Annual Summary of Vital Statistics-1998

dc.contributor.authorGuyer, Bernard
dc.contributor.authorHoyert, Donna L
dc.contributor.authorMartin, Joyce A
dc.contributor.authorVentura, Stephanie J
dc.contributor.authorMacDorman, Marian F
dc.contributor.authorStrobina, Donna M
dc.description.abstractMost vital statistics indicators of the health of Americans were stable or showed modest improvements between 1997 and 1998. The preliminary birth rate in 1998 was 14.6 births per 1000 population, up slightly from the record low reported for 1997 (14.5). The fertility rate, births per 1000 women aged 15 to 44 years, increased 1% to 65.6 in 1998, compared with 65.0 in 1997. The 1998 increases, although modest, were the first since 1990, halting the steady decline in the number of births and birth and fertility rates in the 1990s. Fertility rates for total white, non-Hispanic white, and Native American women each increased from 1% to 2% in 1998. The fertility rate for black women declined 19% from 1990 to 1996, but has changed little since 1996. The rate for Hispanic women, which dropped 2%, was lower than in any year for which national data have been available. Birth rates for women 30 years or older continued to increase. The proportion of births to unmarried women remained about the same at one third. The birth rate for teen mothers declined again for the seventh consecutive year, and the use of timely prenatal care (82.8%) improved for the ninth consecutive year, especially for black (73.3%) and Hispanic (74.3%) mothers. The number and rate of multiple births continued their dramatic rise; the number of triplet and higher-order multiple births jumped 16% between 1996 and 1997, accounting, in part, for the slight increase in the percentage of low birth weight (LBW) births. LBW continued to increase from 1997 to 1998 to 7.6%. The infant mortality rate (IMR) was unchanged from 1997 to 1998 (7.2 per 1000 live births). The ratio of the IMR among black infants to that for white infants (2.4)remained the same in 1998 as in 1997. Racial differences in infant mortality remain a major public health concern. In 1997, 65% of all infant deaths occurred to the 7.5% of infants born LBW. Among all of the states, Maine, Massachusetts, and New Hampshire had the lowest IMRs. State-by-state differences in IMR reflect racial composition, the percentage LBW, and birth weight-specific neonatal mortality rate for each state. The United States continues to rank poorly in international comparisons of infant mortality. Expectation of life at birth increased slightly to 76.7 years for all gender and race groups combined. Death rates in the United States continue to decline, including a drop in mortality from human immunodeficiency virus. The age-adjusted death rate for suicide declined 6% in 1998; homicide declined 14%. Death rates for children from all major causes declined again in 1998. A large proportion of childhood deaths, however, continue to occur as a result of preventable injuries.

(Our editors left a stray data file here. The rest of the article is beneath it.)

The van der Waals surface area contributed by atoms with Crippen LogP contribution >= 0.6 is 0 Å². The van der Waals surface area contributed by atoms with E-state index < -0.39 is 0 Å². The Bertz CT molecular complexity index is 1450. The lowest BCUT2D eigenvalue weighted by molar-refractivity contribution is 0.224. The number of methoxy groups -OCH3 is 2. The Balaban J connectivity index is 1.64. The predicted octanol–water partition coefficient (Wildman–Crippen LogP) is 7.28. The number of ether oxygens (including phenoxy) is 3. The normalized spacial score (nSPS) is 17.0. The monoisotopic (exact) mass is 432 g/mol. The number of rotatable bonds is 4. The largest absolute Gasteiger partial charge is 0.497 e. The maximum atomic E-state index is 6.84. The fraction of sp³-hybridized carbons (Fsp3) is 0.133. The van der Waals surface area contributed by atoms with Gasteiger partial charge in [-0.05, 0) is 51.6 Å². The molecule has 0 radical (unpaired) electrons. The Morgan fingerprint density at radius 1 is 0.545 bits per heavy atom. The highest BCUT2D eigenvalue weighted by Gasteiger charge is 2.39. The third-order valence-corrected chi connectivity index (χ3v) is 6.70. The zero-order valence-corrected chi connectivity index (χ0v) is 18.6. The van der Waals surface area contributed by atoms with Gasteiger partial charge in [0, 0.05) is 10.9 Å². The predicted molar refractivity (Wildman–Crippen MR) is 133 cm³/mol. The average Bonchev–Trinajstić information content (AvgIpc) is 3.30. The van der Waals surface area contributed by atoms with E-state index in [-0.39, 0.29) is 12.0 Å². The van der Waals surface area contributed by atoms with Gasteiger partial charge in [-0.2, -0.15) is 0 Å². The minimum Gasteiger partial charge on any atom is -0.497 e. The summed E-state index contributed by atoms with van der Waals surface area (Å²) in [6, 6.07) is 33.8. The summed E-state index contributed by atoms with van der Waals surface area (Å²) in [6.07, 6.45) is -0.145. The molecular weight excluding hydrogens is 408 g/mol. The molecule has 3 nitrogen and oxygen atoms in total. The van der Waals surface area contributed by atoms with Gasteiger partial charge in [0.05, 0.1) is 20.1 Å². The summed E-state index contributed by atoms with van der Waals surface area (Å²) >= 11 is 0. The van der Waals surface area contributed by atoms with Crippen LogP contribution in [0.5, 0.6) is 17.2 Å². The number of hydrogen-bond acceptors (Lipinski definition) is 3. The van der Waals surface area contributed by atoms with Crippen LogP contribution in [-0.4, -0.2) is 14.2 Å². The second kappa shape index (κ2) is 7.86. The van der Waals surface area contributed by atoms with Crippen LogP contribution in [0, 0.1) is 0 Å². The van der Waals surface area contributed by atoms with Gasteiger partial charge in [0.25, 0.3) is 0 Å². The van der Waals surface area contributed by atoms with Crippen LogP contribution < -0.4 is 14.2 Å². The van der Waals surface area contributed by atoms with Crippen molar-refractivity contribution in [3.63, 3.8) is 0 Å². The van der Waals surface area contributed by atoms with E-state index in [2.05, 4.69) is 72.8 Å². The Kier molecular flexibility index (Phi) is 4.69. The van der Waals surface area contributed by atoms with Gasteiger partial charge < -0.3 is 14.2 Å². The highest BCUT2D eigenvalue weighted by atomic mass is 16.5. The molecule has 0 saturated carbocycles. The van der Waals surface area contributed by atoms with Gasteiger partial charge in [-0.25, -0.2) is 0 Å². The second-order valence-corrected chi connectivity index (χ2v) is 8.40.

dc.identifier.citationGuyer, Bernard and Hoyert, Donna L and Martin, Joyce A and Ventura, Stephanie J and MacDorman, Marian F and Strobina, Donna M (1999) Annual Summary of Vital Statistics-1998. Pediatrics, 1999 (104). pp. 1229-1246.
dc.identifier.otherEprint ID 172
dc.subjectPrenatal & Pediatric Health
dc.subjectbirth weight-specific mortality
dc.subjectinfant mortality
dc.subjectlow birth weight
dc.subjectmultiple births
dc.subjectvital statistics
dc.titleAnnual Summary of Vital Statistics-1998


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